Explorify: a new and easy way to teach science in primary schools

Hilary Leevers, Head of Education and Learning, explains why it’s so important for children across the UK to experience great science teaching at primary school, and how Explorify, our new free online resource, can help.

Pupil at primary school

Credit: Wellcome

Explorify, our new free online resource, has fun and simple science activities to inspire teachers and spark pupils’ curiosity.

Over the last decade, Wellcome and others have amassed a wealth of evidence about how science is taught in primary schools and how this affects young learners. 

We've found many fantastic examples of primary schools that are giving all of their pupils rich opportunities to explore and learn about science inside and outside of their classes.  

However, a worrying number of children encounter science infrequently and with few chances to develop the intellectual and practical skills of inquiry. 

Why we care

Every child should learn about science in a way that is engaging, educational and relevant throughout their school years. By the time they finish primary school, pupils need the right knowledge and investigative skills for their secondary education. They should already be able to see the relevance of science to their own lives, and imagine future science-related careers based upon it. 

We know all of these things are important and recent research has highlighted that children's ‘science identities’ – the extent to which they see science as 'for them' – are formed early and affect their future interests and aspirations. 

What we’d like to see

We'd like every primary school class teacher to take pleasure and feel confident in their science teaching. 

We'd like them to be teaching science for a minimum of two hours a week (the international weekly average for primary science teaching in similar nations). In general, countries that teach more science in primary school have pupils that perform better in science. 

We know that you don't have to have a science degree or even science A levels to be an excellent teacher of primary science. But teachers do need to have the necessary subject knowledge and understand how to teach it.

What we’re doing

The resources and opportunities already available to support primary science teaching are mostly used by teachers who are pretty confident in the subject and keen to improve. 

For example, through Project ENTHUSE, we help teachers with the costs of professional development courses, which can benefit their teaching and their pupils, and even increase the likelihood of them staying in teaching altogether. 

But maybe school leaders don't see science as important enough to let their teachers out of school for the courses. Or teachers themselves may be wary of committing too much time to a subject they are not particularly comfortable with.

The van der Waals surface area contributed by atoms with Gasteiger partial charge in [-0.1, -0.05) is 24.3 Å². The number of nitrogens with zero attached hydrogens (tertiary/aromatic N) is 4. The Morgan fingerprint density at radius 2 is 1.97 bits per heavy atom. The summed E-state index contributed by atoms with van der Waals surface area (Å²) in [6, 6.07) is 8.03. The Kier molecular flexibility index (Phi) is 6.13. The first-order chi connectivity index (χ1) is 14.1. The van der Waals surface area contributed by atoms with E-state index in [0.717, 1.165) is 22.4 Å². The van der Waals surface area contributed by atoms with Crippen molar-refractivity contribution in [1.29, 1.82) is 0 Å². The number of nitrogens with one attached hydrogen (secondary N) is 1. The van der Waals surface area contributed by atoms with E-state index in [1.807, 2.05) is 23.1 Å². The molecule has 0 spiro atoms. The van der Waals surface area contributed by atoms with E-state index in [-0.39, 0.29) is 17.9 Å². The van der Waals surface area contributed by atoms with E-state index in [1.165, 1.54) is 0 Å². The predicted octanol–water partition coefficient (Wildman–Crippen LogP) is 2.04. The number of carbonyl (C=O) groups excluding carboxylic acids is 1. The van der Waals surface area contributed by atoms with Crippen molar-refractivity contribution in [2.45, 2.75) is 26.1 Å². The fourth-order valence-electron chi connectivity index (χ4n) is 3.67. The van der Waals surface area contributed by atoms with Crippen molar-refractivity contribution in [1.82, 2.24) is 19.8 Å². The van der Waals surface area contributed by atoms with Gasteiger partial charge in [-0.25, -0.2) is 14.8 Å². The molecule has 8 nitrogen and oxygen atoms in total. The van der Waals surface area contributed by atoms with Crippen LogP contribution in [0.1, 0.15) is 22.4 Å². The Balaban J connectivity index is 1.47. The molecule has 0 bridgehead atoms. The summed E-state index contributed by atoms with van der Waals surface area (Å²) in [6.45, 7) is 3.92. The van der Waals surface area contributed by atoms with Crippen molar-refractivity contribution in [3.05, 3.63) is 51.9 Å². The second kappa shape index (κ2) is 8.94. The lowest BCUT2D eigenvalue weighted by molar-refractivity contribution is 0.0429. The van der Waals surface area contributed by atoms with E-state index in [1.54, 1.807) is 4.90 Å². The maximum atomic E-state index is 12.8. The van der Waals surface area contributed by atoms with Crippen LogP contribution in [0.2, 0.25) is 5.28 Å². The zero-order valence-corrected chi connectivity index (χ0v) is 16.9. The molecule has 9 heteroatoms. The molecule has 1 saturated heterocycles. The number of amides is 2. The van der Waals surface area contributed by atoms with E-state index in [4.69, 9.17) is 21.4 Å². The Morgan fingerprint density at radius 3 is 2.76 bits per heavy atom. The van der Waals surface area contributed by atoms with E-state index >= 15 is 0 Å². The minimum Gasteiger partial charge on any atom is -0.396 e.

Enter Explorify

That’s why we’re launching Explorify – a free digital resource focused on inquiry and curiosity, designed to appeal to children but also ignite or reinvigorate teachers’ passion for science. 

Explorify has been developed with help from teachers and partners, such as BBC Learning and the Institution of Engineering and Technology. It also incorporates thinking from behavioural science to understand the barriers that teachers face in their lessons. Activities are easy to do and accessible for teachers, including those not particularly confident in science or struggling to prioritise it. 

What if dinosaurs still walked the earth? What if there was no electricity? What if children were the teachers? Explorify sparks questions and conversations among pupils – developing thinking skills through creative activities. It is based on a series of activities that have been shown in a randomised controlled trial to benefit pupil outcomes. 

We've designed Explorify to provide such a positive experience for teachers and their classes, that they come back for more. And after using it for a few weeks, we hope that teachers will want to go further, and start using a tailored range of additional resources and professional development options, from Wellcome and a wide range of partners.

Explorify will continue to evolve. We’ve already had great feedback and will keep working with teachers and our partners to understand how Explorify is being used, and how we can improve it based on what works best.

Keeping an eye on our progress

We hope our efforts will help primary school teachers teach more science, better. We’ll see how teachers across the country use Explorify and how many go on to use other resources. We'll also be looking at the amount and nature of science in primary schools nationally, and whether this changes and improves. The first report of our monitoring programme [PDF 1.6MB] is published this week. 

What you can do to help

If you have any contact with primary schools or their teachers, leaders or governors, please encourage them to sign up for Explorify for free. 

You can also point them towards our website, where they can find out more about why children across the UK should enjoy great science teaching from their earliest school years onwards.

More information